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However, evidence suggests that the quality of homework help also matters.
After seeing headlines such as "Why It's So Important You Never Help Your Kids With Their Homework" and "Don't Help Your Kids With Their Homework," moms, dads and other caregivers can be left wondering whether they should even bother. Together with sociologist Angran Li, I set out to make sense of this conflicting guidance. The basis for claims that parental help with homework can be bad for students comes from research examining national surveys.
These studies find that frequent homework help from parents is associated with lower test scores.
The first step, especially with kids 13 and under, is to have them do their homework at a communal space, like a dining room or kitchen table.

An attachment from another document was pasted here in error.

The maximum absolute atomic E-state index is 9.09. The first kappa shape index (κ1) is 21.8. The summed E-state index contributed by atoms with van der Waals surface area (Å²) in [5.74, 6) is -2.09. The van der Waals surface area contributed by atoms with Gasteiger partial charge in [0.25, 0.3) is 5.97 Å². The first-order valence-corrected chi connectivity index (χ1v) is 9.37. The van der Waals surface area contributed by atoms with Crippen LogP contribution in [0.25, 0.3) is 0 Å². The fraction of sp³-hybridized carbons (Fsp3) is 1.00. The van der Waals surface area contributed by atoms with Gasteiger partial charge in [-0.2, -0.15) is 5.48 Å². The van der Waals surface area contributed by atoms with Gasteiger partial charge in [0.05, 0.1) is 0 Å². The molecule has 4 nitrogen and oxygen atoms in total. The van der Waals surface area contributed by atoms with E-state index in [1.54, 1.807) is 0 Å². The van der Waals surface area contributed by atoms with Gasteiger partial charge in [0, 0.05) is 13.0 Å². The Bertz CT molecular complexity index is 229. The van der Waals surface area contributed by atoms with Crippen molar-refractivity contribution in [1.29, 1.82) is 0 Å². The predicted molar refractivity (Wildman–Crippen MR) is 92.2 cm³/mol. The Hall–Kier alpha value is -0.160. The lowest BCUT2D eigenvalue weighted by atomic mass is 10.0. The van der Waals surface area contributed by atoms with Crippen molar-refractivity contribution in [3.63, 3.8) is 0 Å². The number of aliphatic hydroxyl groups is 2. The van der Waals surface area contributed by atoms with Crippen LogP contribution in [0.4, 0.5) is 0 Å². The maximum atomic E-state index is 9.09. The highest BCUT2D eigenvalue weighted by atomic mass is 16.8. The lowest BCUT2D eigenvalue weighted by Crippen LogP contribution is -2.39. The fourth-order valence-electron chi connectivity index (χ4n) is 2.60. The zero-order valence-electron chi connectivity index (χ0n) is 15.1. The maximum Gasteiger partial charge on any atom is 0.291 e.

If other children are in the home, they can all do their homework at the same table, and the parent can sit nearby to support the work effort.
Instead, they should let their children figure out answers on their own while offering helpful hints and positive feedback as needed.
Although parents should always consider their child's individual learning needs, researchers say that parents should gradually reduce homework help as their children grow older, probably phasing out direct assistance with homework by the time their children reach high school.
We find little evidence to support this presumption.
On national surveys, low-income and minority families report helping their children with homework frequently. Quality counts It is important to point out that our study looked at the frequency of homework help from parents.
But this finding does not necessarily mean that moms and dads do harm when they help with homework.
When children are struggling in school, parents may step in to help more often.